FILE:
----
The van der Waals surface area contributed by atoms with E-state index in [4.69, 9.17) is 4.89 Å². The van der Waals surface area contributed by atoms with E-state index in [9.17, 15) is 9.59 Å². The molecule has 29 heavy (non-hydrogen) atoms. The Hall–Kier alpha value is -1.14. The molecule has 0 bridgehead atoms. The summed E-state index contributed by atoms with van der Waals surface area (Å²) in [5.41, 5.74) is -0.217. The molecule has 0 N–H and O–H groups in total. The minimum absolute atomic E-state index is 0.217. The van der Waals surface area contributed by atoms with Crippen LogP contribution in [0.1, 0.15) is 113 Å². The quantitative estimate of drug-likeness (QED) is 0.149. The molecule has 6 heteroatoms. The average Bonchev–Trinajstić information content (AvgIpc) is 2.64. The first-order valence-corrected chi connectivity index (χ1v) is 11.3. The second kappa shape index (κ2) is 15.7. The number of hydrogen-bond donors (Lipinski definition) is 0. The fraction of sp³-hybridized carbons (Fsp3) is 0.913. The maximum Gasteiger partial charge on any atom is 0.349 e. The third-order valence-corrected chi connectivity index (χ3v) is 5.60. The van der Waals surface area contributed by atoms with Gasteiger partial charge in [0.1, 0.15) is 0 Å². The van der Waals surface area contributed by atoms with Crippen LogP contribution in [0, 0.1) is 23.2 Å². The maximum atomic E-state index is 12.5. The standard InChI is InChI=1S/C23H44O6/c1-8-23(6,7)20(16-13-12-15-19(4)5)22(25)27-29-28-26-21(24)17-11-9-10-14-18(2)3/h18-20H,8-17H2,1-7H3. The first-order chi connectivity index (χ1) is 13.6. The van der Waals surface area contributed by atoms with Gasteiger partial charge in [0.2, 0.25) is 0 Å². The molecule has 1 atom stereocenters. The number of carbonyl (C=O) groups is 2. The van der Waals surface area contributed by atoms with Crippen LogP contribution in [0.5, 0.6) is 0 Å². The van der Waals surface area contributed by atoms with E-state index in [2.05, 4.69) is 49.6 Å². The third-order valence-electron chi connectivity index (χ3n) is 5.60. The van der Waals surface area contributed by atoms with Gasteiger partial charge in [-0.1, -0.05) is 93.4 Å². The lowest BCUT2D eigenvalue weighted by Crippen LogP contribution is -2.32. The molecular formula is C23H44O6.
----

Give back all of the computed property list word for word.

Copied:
The van der Waals surface area contributed by atoms with E-state index in [4.69, 9.17) is 4.89 Å². The van der Waals surface area contributed by atoms with E-state index in [9.17, 15) is 9.59 Å². The molecule has 29 heavy (non-hydrogen) atoms. The Hall–Kier alpha value is -1.14. The molecule has 0 bridgehead atoms. The summed E-state index contributed by atoms with van der Waals surface area (Å²) in [5.41, 5.74) is -0.217. The molecule has 0 N–H and O–H groups in total. The minimum absolute atomic E-state index is 0.217. The van der Waals surface area contributed by atoms with Crippen LogP contribution in [0.1, 0.15) is 113 Å². The quantitative estimate of drug-likeness (QED) is 0.149. The molecule has 6 heteroatoms. The average Bonchev–Trinajstić information content (AvgIpc) is 2.64. The first-order valence-corrected chi connectivity index (χ1v) is 11.3. The second kappa shape index (κ2) is 15.7. The number of hydrogen-bond donors (Lipinski definition) is 0. The fraction of sp³-hybridized carbons (Fsp3) is 0.913. The maximum Gasteiger partial charge on any atom is 0.349 e. The third-order valence-corrected chi connectivity index (χ3v) is 5.60. The van der Waals surface area contributed by atoms with Gasteiger partial charge in [0.1, 0.15) is 0 Å². The van der Waals surface area contributed by atoms with Crippen LogP contribution in [0, 0.1) is 23.2 Å². The maximum atomic E-state index is 12.5. The standard InChI is InChI=1S/C23H44O6/c1-8-23(6,7)20(16-13-12-15-19(4)5)22(25)27-29-28-26-21(24)17-11-9-10-14-18(2)3/h18-20H,8-17H2,1-7H3. The first-order chi connectivity index (χ1) is 13.6. The van der Waals surface area contributed by atoms with Gasteiger partial charge in [0.2, 0.25) is 0 Å². The molecule has 1 atom stereocenters. The number of carbonyl (C=O) groups is 2. The van der Waals surface area contributed by atoms with Crippen LogP contribution in [0.5, 0.6) is 0 Å². The van der Waals surface area contributed by atoms with E-state index in [2.05, 4.69) is 49.6 Å². The third-order valence-electron chi connectivity index (χ3n) is 5.60. The van der Waals surface area contributed by atoms with Gasteiger partial charge in [-0.1, -0.05) is 93.4 Å². The lowest BCUT2D eigenvalue weighted by Crippen LogP contribution is -2.32. The molecular formula is C23H44O6.